A controversial government programme which gives fast-food chains influence over healthy eating policies has come under severe criticism after US research revealed the extent of "relentless marketing" of unhealthy food and drinks to children.

A report by the authoritative Yale Rudd Center for Food Policy and Obesity found companies such as McDonald's, Pizza Hut and Burger King spent more than $4bn advertising predominantly unhealthy fast foods in 2009.

Children and young people in the US are bombarded with increasing numbers and types of advertising through TV, radio, magazines, sophisticated websites and phone applications in spite of appeals from the White House to be more responsible, according to Fast Food F.a.c.t.s. Between 2007 and 2009, McDonald's and Burger King increased the number of TV adverts for children by 20 per cent and 10 per cent respectively despite pledging to improve food marketing to children. The report, which analysed 20 of America's most popular fast-food outlets, found less than 1 per cent of kids' meal combinations met nutritional standards.

The report comes weeks after the government set up five expert groups. which include food and drinks giants such as McDonald's, Tesco, Pepsico, KFC and Unilever, to help to formulate public health policies. The Government will set out "pledges for action by industry" in a public health responsibility deal next spring.

Alan Maryon-Davis, honorary professor of public health at King's College London, said: "This is truly scary stuff. The report is a powerful wake-up call for us in the UK. Yes, we need to work together with the industry... but we must also be very aware of the subtle ways in which some fast-food chains get around voluntary agreements. The Health Secretary's anti-regulatory 'light touch' approach bothers me because we know from bitter experience that voluntary agreements don't work unless backed up by the threat of regulation."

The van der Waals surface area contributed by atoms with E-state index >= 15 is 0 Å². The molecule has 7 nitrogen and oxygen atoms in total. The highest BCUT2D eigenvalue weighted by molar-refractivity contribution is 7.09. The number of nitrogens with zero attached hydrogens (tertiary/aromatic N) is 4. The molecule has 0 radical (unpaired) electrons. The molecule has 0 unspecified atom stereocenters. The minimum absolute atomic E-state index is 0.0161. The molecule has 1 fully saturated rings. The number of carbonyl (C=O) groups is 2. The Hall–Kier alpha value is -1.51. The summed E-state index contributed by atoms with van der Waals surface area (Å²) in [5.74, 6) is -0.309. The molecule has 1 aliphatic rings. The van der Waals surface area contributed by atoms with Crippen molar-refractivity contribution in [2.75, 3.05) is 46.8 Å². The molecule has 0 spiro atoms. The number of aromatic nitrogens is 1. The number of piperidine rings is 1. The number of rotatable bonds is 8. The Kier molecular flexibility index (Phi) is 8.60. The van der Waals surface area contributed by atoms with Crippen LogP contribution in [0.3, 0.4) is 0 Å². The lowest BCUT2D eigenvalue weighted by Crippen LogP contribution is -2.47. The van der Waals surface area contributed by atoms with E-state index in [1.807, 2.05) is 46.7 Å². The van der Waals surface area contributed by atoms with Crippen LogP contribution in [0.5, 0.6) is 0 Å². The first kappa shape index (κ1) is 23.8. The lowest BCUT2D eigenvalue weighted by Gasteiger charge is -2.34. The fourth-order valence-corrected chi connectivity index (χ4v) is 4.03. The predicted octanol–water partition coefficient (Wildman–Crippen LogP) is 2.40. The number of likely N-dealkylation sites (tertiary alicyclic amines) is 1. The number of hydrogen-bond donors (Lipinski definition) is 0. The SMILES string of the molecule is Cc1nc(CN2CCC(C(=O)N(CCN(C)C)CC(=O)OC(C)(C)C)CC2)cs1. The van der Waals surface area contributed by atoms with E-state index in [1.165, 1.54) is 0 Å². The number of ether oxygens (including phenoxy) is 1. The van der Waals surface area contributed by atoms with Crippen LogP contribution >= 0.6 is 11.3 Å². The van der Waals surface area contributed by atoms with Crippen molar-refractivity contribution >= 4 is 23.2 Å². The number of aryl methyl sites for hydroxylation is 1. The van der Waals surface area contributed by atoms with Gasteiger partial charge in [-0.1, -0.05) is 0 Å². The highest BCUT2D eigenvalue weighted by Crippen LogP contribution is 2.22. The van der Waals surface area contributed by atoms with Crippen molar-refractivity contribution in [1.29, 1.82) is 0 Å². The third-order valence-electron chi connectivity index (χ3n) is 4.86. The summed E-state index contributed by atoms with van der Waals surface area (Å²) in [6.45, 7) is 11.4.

According to the Health Survey for England, nearly two-thirds of all Britons are overweight or obese and the number is rising. The wider costs of obesity are expected to more than double to £37m by 2025, according to 2008 Foresight report.

The influential medical journal The Lancet published a 15-year study in 2004 which found regularly eating fast food increased the risk of obesity and diabetes. While British and American fast-food companies have increased the number of healthy options on offer, marketing continues to emphasise fat- and sugar-laden foods, said the Yale report.

While advertising rules are much more stringent in the UK, cutting budgets for Change4Life (a long-term healthy living campaign) and school sports suggests the Government is moving closer to the American model of "lighter touch" regulation.

John Healey, shadow Health Secretary, said: "The US experience shows the effect of government taking a hands-off approach to fast-food companies... yet Andrew Lansley wants to roll back government action for the nation's health. Worse, the Government is inviting the very companies who make some of the unhealthiest food available to have a hand in writing national public health policy."

A DoH spokesperson said: "The Government is not giving business power over public health policy. The Government is using its influence to work together with industry, the voluntary sector and local government. Together, the aim is to agree on a voluntary basis the actions that will deliver the improvements needed to help people make healthier choices."

In response to the Government's decision to work with fast-food chains, supermarkets and food and drink companies of public health policy, an editorial in The Lancet said: "That the companies who have profited the most from the epidemics of obesity and alcohol misuse should now be responsible for setting the agenda on public health simply beggars belief."

KFC UK and Pizza Hut UK both said they categorically never market to children. Burger King and McDonald's did not respond to Independent on Sunday questions.

Comments